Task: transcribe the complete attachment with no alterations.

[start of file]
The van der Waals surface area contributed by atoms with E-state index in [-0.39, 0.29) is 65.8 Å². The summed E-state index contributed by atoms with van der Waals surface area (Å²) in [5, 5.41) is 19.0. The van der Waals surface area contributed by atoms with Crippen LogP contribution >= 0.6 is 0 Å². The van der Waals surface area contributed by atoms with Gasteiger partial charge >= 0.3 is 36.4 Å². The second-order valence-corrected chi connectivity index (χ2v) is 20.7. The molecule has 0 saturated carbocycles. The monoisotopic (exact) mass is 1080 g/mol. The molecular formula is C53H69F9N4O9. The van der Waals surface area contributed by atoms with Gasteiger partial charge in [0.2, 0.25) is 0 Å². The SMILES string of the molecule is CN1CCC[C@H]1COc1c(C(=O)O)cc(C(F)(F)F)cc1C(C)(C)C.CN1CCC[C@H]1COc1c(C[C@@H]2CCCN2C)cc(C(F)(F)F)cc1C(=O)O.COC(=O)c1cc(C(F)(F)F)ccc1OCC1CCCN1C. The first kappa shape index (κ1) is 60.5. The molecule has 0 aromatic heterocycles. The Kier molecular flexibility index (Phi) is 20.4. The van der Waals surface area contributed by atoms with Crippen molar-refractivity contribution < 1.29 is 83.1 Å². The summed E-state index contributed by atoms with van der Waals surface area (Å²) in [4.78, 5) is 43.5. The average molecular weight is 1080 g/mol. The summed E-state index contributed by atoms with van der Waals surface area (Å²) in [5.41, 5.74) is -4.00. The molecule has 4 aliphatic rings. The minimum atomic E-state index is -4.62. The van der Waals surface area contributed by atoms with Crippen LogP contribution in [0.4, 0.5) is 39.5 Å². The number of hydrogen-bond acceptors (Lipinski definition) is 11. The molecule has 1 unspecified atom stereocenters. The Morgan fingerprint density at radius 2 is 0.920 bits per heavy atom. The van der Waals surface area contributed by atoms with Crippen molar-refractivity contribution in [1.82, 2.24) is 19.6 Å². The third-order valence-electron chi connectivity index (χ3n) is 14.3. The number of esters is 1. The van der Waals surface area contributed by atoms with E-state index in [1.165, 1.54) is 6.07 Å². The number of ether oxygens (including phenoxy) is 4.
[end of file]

The van der Waals surface area contributed by atoms with E-state index in [-0.39, 0.29) is 65.8 Å². The summed E-state index contributed by atoms with van der Waals surface area (Å²) in [5, 5.41) is 19.0. The van der Waals surface area contributed by atoms with Crippen LogP contribution >= 0.6 is 0 Å². The van der Waals surface area contributed by atoms with Gasteiger partial charge >= 0.3 is 36.4 Å². The second-order valence-corrected chi connectivity index (χ2v) is 20.7. The molecule has 0 saturated carbocycles. The monoisotopic (exact) mass is 1080 g/mol. The molecular formula is C53H69F9N4O9. The van der Waals surface area contributed by atoms with Gasteiger partial charge in [0.2, 0.25) is 0 Å². The SMILES string of the molecule is CN1CCC[C@H]1COc1c(C(=O)O)cc(C(F)(F)F)cc1C(C)(C)C.CN1CCC[C@H]1COc1c(C[C@@H]2CCCN2C)cc(C(F)(F)F)cc1C(=O)O.COC(=O)c1cc(C(F)(F)F)ccc1OCC1CCCN1C. The first kappa shape index (κ1) is 60.5. The molecule has 0 aromatic heterocycles. The Kier molecular flexibility index (Phi) is 20.4. The van der Waals surface area contributed by atoms with Crippen molar-refractivity contribution < 1.29 is 83.1 Å². The summed E-state index contributed by atoms with van der Waals surface area (Å²) in [4.78, 5) is 43.5. The average molecular weight is 1080 g/mol. The summed E-state index contributed by atoms with van der Waals surface area (Å²) in [5.41, 5.74) is -4.00. The molecule has 4 aliphatic rings. The minimum atomic E-state index is -4.62. The van der Waals surface area contributed by atoms with Crippen LogP contribution in [0.4, 0.5) is 39.5 Å². The number of hydrogen-bond acceptors (Lipinski definition) is 11. The molecule has 1 unspecified atom stereocenters. The Morgan fingerprint density at radius 2 is 0.920 bits per heavy atom. The van der Waals surface area contributed by atoms with Crippen molar-refractivity contribution in [1.82, 2.24) is 19.6 Å². The third-order valence-electron chi connectivity index (χ3n) is 14.3. The number of esters is 1. The van der Waals surface area contributed by atoms with E-state index in [1.165, 1.54) is 6.07 Å². The number of ether oxygens (including phenoxy) is 4.